Last year’s rocking doc Not Quite Hollywood proved that Australian genre films love to break the rules. In director and screenwriter Sean Byrne’s first feature, The Loved Ones, he smashes them to a bloody pulp with a hammer.
In order to avoid a ghostly figure in the road, high-school senior Brent Mitchell (Xavier Samuel) wraps his car around a tree, killing his father. Constantly confronted by his mother’s emotional collapse after the accident, Brent escapes into a marijuana-fuelled world of loud metal music to block the pain and guilt. Dejected and out of sorts, he has a shot at happiness with his girlfriend Holly, a grounded, caring girl with drop-dead good looks – a dream date for the high-school prom. But his plans are thwarted by a disturbing series of events that take place under a mirrored disco ball, involving pink satin, glitter, syringes, nails, power drills and a secret admirer. Brent has become the prom king at a macabre, sadistic event where he is the entertainment.
Though new to the feature director’s chair, Byrne cut his teeth in shorts, honing his instincts for dark, intense subject matter. With The Loved Ones, Byrne encourages the audience to laugh and have fun, only to sneak up and jolt them with horror when they’re least expecting it. When an image of a bloodied teenager in a tux on a balloon-littered floor came to Byrne, he sought to bring to the screen a fusion of two horror classics – The Evil Dead and Carrie. The Loved Ones mashes up sharp, swift drama with a series of bloody, imaginatively gruesome yet humorous thrills that are bound to provoke reactions from more squeamish audience members, who will surely have their hands over their eyes and grins on their faces.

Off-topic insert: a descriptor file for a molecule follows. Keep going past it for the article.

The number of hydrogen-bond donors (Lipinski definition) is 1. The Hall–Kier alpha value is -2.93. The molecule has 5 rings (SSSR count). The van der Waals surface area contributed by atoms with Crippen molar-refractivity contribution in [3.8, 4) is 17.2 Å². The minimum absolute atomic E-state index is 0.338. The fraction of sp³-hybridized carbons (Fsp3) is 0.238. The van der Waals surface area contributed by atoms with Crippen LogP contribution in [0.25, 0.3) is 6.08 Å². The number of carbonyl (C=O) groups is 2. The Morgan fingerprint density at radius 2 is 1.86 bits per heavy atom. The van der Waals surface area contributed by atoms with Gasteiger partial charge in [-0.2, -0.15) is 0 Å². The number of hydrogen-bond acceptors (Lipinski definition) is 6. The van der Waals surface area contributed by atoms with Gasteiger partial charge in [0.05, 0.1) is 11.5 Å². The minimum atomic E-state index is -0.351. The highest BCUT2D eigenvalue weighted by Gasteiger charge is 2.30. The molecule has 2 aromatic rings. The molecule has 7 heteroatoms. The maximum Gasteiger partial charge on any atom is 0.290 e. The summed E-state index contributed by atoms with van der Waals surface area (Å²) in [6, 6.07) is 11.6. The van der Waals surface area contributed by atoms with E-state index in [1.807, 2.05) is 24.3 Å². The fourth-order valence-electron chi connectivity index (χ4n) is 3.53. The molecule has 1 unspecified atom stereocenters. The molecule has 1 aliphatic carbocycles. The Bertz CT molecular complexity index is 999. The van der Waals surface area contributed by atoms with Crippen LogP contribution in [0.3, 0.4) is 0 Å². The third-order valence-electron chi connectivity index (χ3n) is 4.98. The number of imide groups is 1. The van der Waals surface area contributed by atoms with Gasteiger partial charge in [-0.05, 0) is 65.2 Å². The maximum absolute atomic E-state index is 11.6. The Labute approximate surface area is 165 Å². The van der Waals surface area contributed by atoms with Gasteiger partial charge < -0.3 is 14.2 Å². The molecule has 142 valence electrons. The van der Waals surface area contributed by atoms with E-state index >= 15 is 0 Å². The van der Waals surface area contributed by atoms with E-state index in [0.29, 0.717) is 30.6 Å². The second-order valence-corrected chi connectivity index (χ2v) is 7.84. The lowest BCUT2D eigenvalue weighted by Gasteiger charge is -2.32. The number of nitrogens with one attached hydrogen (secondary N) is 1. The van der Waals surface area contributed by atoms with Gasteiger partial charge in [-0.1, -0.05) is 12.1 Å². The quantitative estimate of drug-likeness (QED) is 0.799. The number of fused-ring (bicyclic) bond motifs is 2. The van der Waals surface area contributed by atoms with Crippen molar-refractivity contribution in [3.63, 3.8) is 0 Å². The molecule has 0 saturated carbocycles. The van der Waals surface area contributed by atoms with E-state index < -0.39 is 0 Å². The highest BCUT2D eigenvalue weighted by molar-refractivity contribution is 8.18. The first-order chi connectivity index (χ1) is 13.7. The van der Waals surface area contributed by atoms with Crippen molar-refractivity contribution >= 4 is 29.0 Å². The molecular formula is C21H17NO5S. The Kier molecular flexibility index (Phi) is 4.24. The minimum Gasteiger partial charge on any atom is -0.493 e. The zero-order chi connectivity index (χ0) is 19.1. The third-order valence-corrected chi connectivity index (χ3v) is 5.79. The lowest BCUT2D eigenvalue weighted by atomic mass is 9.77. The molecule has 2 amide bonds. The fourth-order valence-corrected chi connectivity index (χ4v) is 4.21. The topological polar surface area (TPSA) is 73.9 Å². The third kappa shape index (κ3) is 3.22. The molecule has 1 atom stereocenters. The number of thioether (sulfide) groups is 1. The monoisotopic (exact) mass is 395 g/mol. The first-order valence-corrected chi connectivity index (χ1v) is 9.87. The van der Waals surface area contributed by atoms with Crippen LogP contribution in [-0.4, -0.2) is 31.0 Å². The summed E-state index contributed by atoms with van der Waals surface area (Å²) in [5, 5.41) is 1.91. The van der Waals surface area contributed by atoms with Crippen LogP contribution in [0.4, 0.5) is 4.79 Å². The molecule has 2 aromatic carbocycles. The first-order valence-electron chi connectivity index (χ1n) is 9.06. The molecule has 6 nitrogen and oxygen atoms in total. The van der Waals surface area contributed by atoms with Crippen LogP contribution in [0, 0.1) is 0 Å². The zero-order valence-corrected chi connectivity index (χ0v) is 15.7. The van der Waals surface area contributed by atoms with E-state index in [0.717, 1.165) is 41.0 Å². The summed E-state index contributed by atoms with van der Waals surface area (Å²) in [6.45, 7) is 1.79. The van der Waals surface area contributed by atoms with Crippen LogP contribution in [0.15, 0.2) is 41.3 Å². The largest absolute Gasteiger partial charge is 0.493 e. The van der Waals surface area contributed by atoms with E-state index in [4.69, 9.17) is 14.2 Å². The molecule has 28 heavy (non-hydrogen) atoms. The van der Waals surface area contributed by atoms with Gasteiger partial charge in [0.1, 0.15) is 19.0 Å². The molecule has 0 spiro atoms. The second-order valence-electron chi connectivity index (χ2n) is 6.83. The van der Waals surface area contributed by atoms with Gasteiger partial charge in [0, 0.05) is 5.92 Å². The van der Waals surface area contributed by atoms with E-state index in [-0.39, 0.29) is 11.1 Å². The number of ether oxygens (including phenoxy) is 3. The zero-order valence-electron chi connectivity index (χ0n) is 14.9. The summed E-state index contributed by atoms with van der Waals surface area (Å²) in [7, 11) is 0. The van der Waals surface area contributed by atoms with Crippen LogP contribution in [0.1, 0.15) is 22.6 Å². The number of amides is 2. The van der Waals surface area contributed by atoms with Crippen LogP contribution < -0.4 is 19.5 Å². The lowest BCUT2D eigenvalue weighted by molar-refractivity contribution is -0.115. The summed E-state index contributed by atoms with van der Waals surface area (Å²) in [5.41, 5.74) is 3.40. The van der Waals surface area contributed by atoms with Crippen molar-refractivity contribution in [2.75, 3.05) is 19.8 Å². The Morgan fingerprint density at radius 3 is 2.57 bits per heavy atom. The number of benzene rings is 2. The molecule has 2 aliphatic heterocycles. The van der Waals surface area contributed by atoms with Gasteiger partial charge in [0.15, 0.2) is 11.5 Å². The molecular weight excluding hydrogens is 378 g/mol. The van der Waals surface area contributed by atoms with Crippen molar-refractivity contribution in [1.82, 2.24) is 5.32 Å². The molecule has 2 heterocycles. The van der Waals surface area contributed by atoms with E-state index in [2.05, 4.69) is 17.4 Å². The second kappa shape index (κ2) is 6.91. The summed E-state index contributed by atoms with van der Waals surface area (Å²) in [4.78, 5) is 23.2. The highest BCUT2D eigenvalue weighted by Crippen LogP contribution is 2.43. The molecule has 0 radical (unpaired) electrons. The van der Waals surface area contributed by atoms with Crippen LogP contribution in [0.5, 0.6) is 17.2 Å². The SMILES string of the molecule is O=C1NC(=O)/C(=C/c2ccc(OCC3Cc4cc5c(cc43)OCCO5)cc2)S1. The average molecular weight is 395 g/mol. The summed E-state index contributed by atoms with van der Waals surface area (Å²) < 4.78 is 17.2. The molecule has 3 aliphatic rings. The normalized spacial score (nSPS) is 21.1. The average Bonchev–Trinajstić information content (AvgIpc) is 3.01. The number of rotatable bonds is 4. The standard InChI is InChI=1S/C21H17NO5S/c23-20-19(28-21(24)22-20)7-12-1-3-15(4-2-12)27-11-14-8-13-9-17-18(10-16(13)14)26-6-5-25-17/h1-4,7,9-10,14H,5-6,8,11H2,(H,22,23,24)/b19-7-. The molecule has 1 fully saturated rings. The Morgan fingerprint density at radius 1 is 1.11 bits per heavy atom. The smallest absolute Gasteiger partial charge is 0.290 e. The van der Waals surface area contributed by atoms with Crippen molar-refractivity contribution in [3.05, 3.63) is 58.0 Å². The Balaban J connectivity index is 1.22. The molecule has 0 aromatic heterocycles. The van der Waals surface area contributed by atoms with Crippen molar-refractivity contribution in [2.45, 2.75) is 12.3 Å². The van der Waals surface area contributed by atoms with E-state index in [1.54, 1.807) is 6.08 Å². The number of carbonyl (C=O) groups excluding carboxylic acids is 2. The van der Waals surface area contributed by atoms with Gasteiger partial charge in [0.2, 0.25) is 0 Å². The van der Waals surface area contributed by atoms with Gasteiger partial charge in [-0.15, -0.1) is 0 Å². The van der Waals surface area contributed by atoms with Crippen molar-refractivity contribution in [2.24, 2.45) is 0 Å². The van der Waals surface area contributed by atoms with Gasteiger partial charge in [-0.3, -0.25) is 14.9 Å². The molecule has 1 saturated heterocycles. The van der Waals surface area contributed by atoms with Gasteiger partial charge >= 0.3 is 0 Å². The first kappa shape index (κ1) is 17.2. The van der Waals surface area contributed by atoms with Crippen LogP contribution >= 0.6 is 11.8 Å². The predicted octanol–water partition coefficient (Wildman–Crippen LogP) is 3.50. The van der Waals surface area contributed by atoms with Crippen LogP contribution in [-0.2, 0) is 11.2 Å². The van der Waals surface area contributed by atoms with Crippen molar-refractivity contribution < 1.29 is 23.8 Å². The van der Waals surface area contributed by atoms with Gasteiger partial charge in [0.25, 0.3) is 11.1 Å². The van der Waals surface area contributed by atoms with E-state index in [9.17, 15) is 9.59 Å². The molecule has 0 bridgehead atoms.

Destined to become a scary and deliciously deranged date movie, The Loved Ones isn’t just another horror flick. It’s a vivid, fun, sexy and relentlessly attacking roller coaster, set to a searing rock soundtrack with grooves to scream to. —tiff.net
I'm really dissapointed. Everyone has been saying that this movie was amazing but I just can describe it as a "bloody mess". Not scary, suspenseful or sensitive. In the end, I found it really pointless and senseless. Plus, it was full with plain characters - having, however, to highlight Brent and Lola.
I'm flummoxed as to why Loved Ones has been getting so much good press. It isn't funny, scary, suspenseful, cinematic, or even particularly ugly. Very uninspired, with a cast of histrionic, flat characters. I felt like the father's lobotomized slave: sitting blankly through tedious torture scenes, wishing it would all be over. The only thing I find shocking is that it's at the top of many 'Best Horror of 2012' lists.
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